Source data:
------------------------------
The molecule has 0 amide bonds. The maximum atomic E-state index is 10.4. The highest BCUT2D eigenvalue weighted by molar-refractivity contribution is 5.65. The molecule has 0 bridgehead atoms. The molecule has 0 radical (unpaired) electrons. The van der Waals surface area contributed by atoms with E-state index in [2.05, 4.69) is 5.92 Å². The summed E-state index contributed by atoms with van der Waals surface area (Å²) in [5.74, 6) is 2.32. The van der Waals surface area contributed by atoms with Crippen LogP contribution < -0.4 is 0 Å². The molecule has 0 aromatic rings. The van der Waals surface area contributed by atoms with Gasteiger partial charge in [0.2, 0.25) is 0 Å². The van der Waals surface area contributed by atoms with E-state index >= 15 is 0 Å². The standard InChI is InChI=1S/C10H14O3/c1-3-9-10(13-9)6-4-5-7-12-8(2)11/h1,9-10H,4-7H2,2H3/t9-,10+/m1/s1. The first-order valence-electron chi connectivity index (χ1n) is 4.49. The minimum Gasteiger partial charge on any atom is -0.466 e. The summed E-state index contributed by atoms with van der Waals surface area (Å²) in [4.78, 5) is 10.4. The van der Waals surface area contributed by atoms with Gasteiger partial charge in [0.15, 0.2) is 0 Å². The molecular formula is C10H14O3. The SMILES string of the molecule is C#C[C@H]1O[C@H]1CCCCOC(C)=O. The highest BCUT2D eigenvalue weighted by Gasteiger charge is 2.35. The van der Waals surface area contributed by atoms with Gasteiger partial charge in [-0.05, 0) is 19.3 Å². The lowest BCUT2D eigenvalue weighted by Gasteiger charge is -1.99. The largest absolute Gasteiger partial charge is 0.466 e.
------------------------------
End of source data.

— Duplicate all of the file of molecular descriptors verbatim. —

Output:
The molecule has 0 amide bonds. The maximum atomic E-state index is 10.4. The highest BCUT2D eigenvalue weighted by molar-refractivity contribution is 5.65. The molecule has 0 bridgehead atoms. The molecule has 0 radical (unpaired) electrons. The van der Waals surface area contributed by atoms with E-state index in [2.05, 4.69) is 5.92 Å². The summed E-state index contributed by atoms with van der Waals surface area (Å²) in [5.74, 6) is 2.32. The van der Waals surface area contributed by atoms with Crippen LogP contribution < -0.4 is 0 Å². The molecule has 0 aromatic rings. The van der Waals surface area contributed by atoms with Gasteiger partial charge in [0.2, 0.25) is 0 Å². The van der Waals surface area contributed by atoms with E-state index >= 15 is 0 Å². The standard InChI is InChI=1S/C10H14O3/c1-3-9-10(13-9)6-4-5-7-12-8(2)11/h1,9-10H,4-7H2,2H3/t9-,10+/m1/s1. The first-order valence-electron chi connectivity index (χ1n) is 4.49. The minimum Gasteiger partial charge on any atom is -0.466 e. The summed E-state index contributed by atoms with van der Waals surface area (Å²) in [4.78, 5) is 10.4. The van der Waals surface area contributed by atoms with Gasteiger partial charge in [0.15, 0.2) is 0 Å². The molecular formula is C10H14O3. The SMILES string of the molecule is C#C[C@H]1O[C@H]1CCCCOC(C)=O. The highest BCUT2D eigenvalue weighted by Gasteiger charge is 2.35. The van der Waals surface area contributed by atoms with Gasteiger partial charge in [-0.05, 0) is 19.3 Å². The lowest BCUT2D eigenvalue weighted by Gasteiger charge is -1.99. The largest absolute Gasteiger partial charge is 0.466 e.